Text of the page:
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Hypothesis: I hypothesis that the enzyme concentration will affect the rate of reaction but only up until a certain point because there is a limited supply of substrate. Enzymes are protein molecule that acts as biological catalyst by increasing the rate of reactions without changing the overall process. They are long chain amino acids bound together by peptide bonds. Enzymes are seen in all living cells and controlling the metabolic processes in which they converted nutrients into energy and new cells. Enzymes also help in the breakdown of food materials into its simplest form.

The reactants of enzyme catalysed reactions are termed as substrates. Each enzyme is quite specific in character, acting on particular substrates to produce particular products. The central approach for studying the mechanism of an enzyme- catalysed reaction is to determine the rate of the reaction and its changes in response with the changes in parameters such as substrate concentration, enzyme concentration, pH, and temperature etc. This is known as enzyme kinetics. One of the important parameter affecting the rate of a reaction catalysed by an enzyme is the substrate concentration, [S].

During enzyme substrate reaction, the initial velocity VO gradually increases with increasing the concentration of the substrate. Finally a point is reached, beyond which the increase in VO will not depend on the [S]. When we plot a graph with substrate concentration on the X axis and corresponding velocity on Y axis. It can be observed from the graph that as the concentration of the substrate increases, there is a corresponding increase in the VO. However beyond a particular substrate concentration, the velocity remains constant without any further increase.

This maximum velocity of an enzyme catalysed reaction nder substrate saturation is called the Vmax , Maximum velocity. Aim: – To investigate how enzyme concentrations can affect the rate of reaction Procedure: 1. Set up the apparatus. 2 Cut 10 discs of potato each 0. 2 mm thick. Place these in the boiling tube with 5 cm3 of buffer solution. 3 Add 5 cm3 of hydrogen peroxide solution to the potato discs. Immediately place the bung and delivery tube firmly into the boiling tube. Place the other end of the delivery tube under the collecting tube. Start a stop clock as soon as the first bubble of oxygen enters the collecting tube from the delivery tube and ollect any gas produced in a three-minute period, 5. Make sure you shake the boiling tube gently throughout the reaction period to keep the contents well mixed. If no gas bubble is produced within three minutes of adding the hydrogen peroxide record a zero value for the test. 6 Measure the volume of oxygen produced in the three-minute period, raise the collecting tube so that the water level water in the tube is level with the surrounding water level in the beaker. Wash out the boiling tube thoroughly. in the most appropriate way. Diagram: EEE Equipment List: – Cylinders of potato tissue – Hydrogen peroxide solution Buffer solution pH 7 – Distilled water – Boiling tube – Bung and delivery tube Beakers – Syringe barrel – Syringes or graduated pipettes Risk assessment: EQUIPMENT RISK PREVENTION Hydrogen peroxide solution Irritate your skin or get into your eyes Wear goggles to protect your eyes and cover your hands and make sure no skin is revealed.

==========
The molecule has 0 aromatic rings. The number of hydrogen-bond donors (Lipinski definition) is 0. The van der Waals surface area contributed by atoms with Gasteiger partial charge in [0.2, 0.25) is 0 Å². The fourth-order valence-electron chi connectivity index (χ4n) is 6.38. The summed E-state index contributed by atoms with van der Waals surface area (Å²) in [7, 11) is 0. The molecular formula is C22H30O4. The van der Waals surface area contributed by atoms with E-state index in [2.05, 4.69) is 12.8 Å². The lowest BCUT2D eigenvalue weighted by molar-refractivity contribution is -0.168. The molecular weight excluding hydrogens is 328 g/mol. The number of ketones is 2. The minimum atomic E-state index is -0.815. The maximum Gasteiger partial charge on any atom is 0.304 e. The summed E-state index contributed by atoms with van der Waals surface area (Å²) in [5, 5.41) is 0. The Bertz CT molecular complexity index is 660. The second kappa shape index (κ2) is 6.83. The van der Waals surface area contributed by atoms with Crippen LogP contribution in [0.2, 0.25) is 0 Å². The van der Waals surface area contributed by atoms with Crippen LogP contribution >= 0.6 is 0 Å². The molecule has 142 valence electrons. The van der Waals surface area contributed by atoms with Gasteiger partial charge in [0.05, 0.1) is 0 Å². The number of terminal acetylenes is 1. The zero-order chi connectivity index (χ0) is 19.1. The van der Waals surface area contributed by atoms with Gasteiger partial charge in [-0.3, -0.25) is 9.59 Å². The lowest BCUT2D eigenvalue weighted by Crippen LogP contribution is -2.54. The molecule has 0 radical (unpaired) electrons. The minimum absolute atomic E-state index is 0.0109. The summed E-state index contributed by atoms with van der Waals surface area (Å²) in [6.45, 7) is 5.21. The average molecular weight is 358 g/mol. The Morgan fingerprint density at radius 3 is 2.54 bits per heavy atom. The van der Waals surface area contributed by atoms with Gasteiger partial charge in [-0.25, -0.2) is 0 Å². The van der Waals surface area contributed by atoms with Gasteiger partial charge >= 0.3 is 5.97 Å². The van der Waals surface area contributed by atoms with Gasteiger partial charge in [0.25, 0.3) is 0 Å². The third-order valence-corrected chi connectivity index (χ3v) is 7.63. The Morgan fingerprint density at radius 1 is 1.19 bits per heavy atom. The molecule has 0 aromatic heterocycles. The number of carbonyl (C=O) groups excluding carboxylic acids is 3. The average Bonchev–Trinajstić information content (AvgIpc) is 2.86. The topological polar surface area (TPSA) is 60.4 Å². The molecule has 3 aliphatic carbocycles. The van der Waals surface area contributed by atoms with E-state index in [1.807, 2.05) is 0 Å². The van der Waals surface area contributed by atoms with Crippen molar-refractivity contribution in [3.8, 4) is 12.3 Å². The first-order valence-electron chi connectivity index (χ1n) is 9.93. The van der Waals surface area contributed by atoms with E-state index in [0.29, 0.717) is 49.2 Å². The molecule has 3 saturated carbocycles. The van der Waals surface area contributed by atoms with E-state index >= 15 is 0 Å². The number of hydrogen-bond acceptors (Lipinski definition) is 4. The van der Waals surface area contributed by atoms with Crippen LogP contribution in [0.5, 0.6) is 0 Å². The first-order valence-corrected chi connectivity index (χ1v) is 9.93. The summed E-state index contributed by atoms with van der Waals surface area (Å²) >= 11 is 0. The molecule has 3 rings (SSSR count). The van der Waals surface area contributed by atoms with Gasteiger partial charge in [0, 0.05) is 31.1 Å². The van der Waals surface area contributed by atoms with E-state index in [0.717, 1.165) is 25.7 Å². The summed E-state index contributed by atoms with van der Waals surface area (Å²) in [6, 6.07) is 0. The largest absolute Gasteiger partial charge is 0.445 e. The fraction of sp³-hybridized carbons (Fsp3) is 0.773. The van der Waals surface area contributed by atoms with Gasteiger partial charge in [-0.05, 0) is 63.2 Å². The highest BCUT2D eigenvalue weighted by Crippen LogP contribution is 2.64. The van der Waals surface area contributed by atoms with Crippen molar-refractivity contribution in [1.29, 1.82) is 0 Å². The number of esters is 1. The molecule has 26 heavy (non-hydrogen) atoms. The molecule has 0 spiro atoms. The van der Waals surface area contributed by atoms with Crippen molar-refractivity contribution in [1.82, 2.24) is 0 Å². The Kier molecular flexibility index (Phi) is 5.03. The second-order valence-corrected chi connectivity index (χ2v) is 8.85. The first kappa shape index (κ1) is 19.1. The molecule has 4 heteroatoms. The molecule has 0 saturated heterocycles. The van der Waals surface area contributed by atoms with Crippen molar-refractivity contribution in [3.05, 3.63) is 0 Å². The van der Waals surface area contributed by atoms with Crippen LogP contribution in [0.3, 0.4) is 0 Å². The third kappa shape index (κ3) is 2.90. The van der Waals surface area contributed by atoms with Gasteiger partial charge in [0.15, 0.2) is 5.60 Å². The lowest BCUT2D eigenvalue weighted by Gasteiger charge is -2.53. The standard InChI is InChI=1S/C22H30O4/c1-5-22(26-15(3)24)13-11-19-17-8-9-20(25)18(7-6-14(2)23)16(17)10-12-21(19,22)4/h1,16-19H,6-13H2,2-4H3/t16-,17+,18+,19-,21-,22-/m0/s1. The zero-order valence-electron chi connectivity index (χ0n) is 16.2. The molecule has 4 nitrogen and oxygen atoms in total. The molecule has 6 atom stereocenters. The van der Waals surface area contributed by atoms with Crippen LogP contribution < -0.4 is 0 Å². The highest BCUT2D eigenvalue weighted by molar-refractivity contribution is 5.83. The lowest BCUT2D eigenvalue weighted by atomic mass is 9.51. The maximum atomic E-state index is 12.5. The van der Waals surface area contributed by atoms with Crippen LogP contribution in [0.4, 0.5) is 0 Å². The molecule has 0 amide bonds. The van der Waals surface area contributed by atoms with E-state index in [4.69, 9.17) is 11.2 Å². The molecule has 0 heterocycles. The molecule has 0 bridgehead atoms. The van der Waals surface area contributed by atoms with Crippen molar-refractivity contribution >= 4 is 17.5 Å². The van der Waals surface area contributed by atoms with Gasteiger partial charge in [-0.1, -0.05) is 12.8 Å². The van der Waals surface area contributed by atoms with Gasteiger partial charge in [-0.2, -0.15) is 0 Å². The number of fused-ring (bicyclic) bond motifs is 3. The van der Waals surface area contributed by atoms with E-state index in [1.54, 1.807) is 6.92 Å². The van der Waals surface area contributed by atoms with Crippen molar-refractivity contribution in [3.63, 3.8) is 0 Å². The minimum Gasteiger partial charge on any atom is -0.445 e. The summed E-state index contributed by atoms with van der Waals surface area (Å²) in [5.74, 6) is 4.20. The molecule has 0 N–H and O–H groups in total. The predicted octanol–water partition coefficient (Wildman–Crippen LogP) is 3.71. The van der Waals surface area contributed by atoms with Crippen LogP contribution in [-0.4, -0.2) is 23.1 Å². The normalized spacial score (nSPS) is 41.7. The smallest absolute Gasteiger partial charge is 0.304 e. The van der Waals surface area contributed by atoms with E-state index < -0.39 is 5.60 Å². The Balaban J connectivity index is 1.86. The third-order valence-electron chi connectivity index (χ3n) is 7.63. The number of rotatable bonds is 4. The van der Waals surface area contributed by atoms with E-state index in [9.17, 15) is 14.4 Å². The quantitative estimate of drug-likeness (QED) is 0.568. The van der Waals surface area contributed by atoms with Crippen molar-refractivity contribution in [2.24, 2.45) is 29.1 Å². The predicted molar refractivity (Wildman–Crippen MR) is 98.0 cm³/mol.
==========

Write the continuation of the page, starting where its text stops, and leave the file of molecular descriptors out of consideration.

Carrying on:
If it does get on your skin, wash hands immediately. Boiling tube Break and pieces could go on your skin Handel with care and if anything does smash inform your teacher and clean up the pieces. Beakers Smash and cut skin pieces as soon as possible. Thermometer / Glass rod Cut skin/ smash pieces. With the thermometer make sure it doesn’t touch anything hot or it will break. Scalpel / craft knife Cut skin / stab yourself When cutting, cut away from you. If you do cut yourself run hand under cold water and cover the cut.

White tile Cut skin and could stamp on pieces Handel with care so you don’t drop it. If it does break get a dust pan and brush and clean it, make sure you don’t cut yourself whilst doing cleaning up the pieces. Water bath Burnt hand Make sure you don’t touch the hot water, if you do and your hand does get burnt Results: Potato Mass (G) Volume of oxygen (cm) 0. 0 0. 1 0. 0. 4 1. 2 0. 6 1. 6 0. 8 2. 1 1. 0 2. 4 Graph: Variables: Independent: The volume of oxygen in the concentration.

Dependent: The time taken for the bubbles to start appearing (3 minutes) Controlled: The temperature, the pH and the hydrogen peroxide solution. Evaluation: Our data isn’t very reliable or valid as we only did one repeat when the minimum number of repeats to make sure your information to do is 3, however if we were given more time we could have done more repeats. Another issue with our experiment was that we rounded the potato mass to the nearest decimal as it would be easier to work with these numbers.

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